A decade ago, I brought home the 4 books that comprise The Alexandria Quartet, by Lawrence Durrell. I’ve tried to start the first book several times, yet they remain on the shelf, unread.
Maybe — someday — I’ll be ready to read them.
Yesterday, I texted my brother to ask a question. We don’t really talk, but we text. We had a long conversation, about as long as you can have via text message without losing your mind, which ended with this exchange. ME: Our mother is literally rolling over in her grave. HIM: She’s been doing that for years. I laughed — was that meant to be funny? — but there was no one to share the laugh with, and I wondered, for the first time in a long time, what my brother was thinking, if he’d been joking, or was he serious, did I misunderstand?, was he waiting for a response, or no. Was he having a laugh too?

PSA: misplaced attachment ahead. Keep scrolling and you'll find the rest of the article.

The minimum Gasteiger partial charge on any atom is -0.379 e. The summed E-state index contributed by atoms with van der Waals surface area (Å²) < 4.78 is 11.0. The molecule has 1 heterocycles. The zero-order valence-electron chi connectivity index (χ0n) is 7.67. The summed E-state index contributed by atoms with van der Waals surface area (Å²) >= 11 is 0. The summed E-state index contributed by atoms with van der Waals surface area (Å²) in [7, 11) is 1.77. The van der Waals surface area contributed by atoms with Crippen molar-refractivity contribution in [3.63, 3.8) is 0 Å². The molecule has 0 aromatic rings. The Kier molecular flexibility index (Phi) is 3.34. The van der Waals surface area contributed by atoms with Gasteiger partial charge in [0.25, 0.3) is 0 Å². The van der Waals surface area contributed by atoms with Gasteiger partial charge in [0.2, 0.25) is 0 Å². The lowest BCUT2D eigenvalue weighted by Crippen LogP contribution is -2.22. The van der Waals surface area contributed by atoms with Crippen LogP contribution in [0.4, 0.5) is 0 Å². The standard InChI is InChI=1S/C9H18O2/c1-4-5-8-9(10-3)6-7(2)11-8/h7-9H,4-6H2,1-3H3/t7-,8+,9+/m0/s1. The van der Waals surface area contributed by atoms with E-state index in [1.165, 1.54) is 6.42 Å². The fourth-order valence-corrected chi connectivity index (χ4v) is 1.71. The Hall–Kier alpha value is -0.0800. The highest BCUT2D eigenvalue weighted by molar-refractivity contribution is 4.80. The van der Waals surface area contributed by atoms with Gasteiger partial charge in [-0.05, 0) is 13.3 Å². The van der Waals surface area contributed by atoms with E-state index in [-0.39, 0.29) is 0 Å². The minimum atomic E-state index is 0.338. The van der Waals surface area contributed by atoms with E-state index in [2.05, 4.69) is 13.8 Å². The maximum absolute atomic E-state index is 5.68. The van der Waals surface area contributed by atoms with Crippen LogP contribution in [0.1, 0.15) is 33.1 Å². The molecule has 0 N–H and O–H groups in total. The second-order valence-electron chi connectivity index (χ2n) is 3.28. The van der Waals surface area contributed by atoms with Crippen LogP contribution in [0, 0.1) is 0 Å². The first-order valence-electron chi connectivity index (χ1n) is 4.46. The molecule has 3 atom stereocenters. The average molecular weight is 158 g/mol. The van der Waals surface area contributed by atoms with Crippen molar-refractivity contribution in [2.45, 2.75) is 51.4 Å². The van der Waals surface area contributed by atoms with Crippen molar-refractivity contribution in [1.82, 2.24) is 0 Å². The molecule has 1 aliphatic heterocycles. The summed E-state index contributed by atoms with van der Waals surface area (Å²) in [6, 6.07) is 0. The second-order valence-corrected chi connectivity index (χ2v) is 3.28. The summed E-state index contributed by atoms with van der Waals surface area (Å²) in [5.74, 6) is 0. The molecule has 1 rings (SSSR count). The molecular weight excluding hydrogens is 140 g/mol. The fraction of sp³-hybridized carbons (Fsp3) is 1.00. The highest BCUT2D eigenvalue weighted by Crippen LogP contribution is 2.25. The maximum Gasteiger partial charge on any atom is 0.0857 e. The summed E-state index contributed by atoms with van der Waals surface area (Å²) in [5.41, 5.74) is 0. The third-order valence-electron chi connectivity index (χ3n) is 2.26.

Maybe — someday — I’ll be ready to ask him.
Later in the day, I set aside the memoir I’m working on (speaking of decades) and read this article about The Alexandria Quartet. These words stepped out to greet me: If the books are about love, they are also about hate. About empire, power, Palestine, nationalism, money, deceit, assassination, alliances, spying, religion, friendship, betrayal … Now we know how literally we should have taken the statement: “Love is every sort of conspiracy.”
With that in mind, back to work …